In some ways, this process is disturbing. You may wonder, “Do I really need to know somebody to get a job? What happened to merit?” Although disturbing, it’s also understandable. Deloitte receives 400,000 résumés per year. If a résumé gets just seven seconds of attention, human prescreening of that many résumés would take more than 100 person-days per year. It’s simpler, cheaper, and more reliable to sort by keyword and get referrals. 
Diversity is an issue, however. Companies recognize that people tend to recommend people like themselves. That’s one reason why many limit the percentage of people hired via referrals and recruit entry-level personnel differently...
So why am I telling you another disturbing story about jobs? Because there’s a take-home lesson: A network is even more important than we thought it was.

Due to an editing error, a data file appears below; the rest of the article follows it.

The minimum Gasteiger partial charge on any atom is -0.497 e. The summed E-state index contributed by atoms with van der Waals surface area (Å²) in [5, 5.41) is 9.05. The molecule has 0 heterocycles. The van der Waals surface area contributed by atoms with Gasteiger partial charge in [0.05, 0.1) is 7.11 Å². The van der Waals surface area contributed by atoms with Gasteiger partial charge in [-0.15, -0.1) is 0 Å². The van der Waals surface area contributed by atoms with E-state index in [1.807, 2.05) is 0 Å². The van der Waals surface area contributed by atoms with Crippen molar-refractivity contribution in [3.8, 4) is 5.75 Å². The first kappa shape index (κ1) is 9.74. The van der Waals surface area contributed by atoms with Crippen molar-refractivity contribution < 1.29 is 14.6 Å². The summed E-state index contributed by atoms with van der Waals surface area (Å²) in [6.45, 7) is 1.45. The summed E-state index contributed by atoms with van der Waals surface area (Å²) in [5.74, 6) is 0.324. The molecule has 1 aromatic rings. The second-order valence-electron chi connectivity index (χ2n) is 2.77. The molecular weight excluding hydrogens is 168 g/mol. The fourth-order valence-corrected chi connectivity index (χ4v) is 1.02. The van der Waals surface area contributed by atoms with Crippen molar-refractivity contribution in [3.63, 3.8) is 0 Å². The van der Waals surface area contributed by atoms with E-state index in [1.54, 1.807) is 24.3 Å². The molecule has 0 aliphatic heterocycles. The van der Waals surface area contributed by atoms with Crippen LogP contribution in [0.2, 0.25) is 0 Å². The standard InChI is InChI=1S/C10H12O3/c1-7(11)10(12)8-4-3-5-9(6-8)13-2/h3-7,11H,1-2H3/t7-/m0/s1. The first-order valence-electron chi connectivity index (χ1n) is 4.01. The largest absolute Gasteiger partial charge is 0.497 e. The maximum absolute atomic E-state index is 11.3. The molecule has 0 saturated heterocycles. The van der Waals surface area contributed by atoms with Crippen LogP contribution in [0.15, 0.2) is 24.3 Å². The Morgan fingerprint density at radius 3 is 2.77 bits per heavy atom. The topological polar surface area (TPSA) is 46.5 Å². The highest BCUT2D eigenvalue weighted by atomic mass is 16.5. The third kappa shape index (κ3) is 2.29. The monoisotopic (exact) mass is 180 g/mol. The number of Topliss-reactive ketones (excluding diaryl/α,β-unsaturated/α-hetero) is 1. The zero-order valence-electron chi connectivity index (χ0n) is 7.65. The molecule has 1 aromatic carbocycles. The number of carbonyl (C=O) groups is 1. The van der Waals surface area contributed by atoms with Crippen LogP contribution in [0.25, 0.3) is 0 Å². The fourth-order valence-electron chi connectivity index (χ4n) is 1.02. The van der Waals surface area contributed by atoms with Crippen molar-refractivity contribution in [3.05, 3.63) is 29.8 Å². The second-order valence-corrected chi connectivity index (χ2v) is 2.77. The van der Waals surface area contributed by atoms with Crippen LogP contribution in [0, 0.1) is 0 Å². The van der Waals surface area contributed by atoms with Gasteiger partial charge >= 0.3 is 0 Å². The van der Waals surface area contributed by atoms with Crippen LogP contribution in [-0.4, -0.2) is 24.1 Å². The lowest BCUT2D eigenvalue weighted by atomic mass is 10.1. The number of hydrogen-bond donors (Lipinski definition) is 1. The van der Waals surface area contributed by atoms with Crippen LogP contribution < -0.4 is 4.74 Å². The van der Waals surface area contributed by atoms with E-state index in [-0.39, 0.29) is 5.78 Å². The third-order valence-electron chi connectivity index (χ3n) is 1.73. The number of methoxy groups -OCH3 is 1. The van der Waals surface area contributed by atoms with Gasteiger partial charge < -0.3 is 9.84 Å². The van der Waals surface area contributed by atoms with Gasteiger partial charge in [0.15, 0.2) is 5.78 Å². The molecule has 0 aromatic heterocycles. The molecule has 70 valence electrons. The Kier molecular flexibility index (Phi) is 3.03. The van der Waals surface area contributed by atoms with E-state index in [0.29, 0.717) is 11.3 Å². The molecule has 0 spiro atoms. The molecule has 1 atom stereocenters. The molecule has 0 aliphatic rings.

I preach the network to groups of grad students and postdocs. I say to them, “Do you know everyone here? Turns out, most of you will have successful careers—some of you will be in C&EN. Here’s a chance to meet stars early, become colleagues, and later brag that you knew them when. Imagine how far you’ll go with each other’s network.”
Dr. Carroll then points out that networking is something he believes is a core function of the American Chemical Society, there are 163,000 members on the ACS Network*, that ACS local sections are a great place to get to know people and get involved and fdafguyfdsfereruirere -- sorry, I fell asleep.

In one sense, I think that Dr. Carroll is right. Networking is more important than ever, and it is very important that your network knows when you are looking for a new position and how best to help move you forward in your career goals. It is important to get to know influential people, work for them and to make a good impression on them.